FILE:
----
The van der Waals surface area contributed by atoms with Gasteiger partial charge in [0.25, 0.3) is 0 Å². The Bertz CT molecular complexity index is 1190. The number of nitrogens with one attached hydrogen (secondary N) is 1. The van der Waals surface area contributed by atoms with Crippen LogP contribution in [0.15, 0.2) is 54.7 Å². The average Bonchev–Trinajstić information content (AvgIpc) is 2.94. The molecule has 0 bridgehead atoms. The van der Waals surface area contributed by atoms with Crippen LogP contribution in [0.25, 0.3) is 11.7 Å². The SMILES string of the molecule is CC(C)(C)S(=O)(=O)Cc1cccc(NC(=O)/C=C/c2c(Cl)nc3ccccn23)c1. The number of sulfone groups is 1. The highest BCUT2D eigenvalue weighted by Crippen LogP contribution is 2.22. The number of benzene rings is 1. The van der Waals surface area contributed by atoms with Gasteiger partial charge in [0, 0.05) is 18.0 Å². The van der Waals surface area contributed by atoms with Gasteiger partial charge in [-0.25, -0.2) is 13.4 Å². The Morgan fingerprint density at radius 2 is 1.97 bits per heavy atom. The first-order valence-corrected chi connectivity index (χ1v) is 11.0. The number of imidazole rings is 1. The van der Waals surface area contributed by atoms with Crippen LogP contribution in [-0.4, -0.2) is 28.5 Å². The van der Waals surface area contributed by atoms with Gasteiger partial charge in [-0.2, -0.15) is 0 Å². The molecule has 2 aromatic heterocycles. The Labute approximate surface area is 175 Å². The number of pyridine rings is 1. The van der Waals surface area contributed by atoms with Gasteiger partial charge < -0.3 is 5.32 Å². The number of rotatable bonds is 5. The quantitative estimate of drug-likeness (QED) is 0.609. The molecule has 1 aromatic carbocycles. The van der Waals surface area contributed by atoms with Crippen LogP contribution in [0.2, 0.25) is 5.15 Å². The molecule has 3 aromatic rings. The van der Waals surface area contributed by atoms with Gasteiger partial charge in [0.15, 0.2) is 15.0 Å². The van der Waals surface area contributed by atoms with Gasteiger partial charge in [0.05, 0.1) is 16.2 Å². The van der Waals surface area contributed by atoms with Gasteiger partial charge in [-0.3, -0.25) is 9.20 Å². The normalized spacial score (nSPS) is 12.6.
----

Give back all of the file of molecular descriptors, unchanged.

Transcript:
The van der Waals surface area contributed by atoms with Gasteiger partial charge in [0.25, 0.3) is 0 Å². The Bertz CT molecular complexity index is 1190. The number of nitrogens with one attached hydrogen (secondary N) is 1. The van der Waals surface area contributed by atoms with Crippen LogP contribution in [0.15, 0.2) is 54.7 Å². The average Bonchev–Trinajstić information content (AvgIpc) is 2.94. The molecule has 0 bridgehead atoms. The van der Waals surface area contributed by atoms with Crippen LogP contribution in [0.25, 0.3) is 11.7 Å². The SMILES string of the molecule is CC(C)(C)S(=O)(=O)Cc1cccc(NC(=O)/C=C/c2c(Cl)nc3ccccn23)c1. The number of sulfone groups is 1. The highest BCUT2D eigenvalue weighted by Crippen LogP contribution is 2.22. The number of benzene rings is 1. The van der Waals surface area contributed by atoms with Gasteiger partial charge in [0, 0.05) is 18.0 Å². The van der Waals surface area contributed by atoms with Gasteiger partial charge in [-0.25, -0.2) is 13.4 Å². The Morgan fingerprint density at radius 2 is 1.97 bits per heavy atom. The first-order valence-corrected chi connectivity index (χ1v) is 11.0. The number of imidazole rings is 1. The van der Waals surface area contributed by atoms with Crippen LogP contribution in [-0.4, -0.2) is 28.5 Å². The van der Waals surface area contributed by atoms with Gasteiger partial charge in [-0.2, -0.15) is 0 Å². The molecule has 2 aromatic heterocycles. The Labute approximate surface area is 175 Å². The number of pyridine rings is 1. The van der Waals surface area contributed by atoms with Gasteiger partial charge < -0.3 is 5.32 Å². The number of rotatable bonds is 5. The quantitative estimate of drug-likeness (QED) is 0.609. The molecule has 1 aromatic carbocycles. The van der Waals surface area contributed by atoms with Crippen LogP contribution in [0.2, 0.25) is 5.15 Å². The molecule has 3 aromatic rings. The van der Waals surface area contributed by atoms with Gasteiger partial charge in [0.15, 0.2) is 15.0 Å². The van der Waals surface area contributed by atoms with Gasteiger partial charge in [0.05, 0.1) is 16.2 Å². The van der Waals surface area contributed by atoms with Gasteiger partial charge in [-0.3, -0.25) is 9.20 Å². The normalized spacial score (nSPS) is 12.6.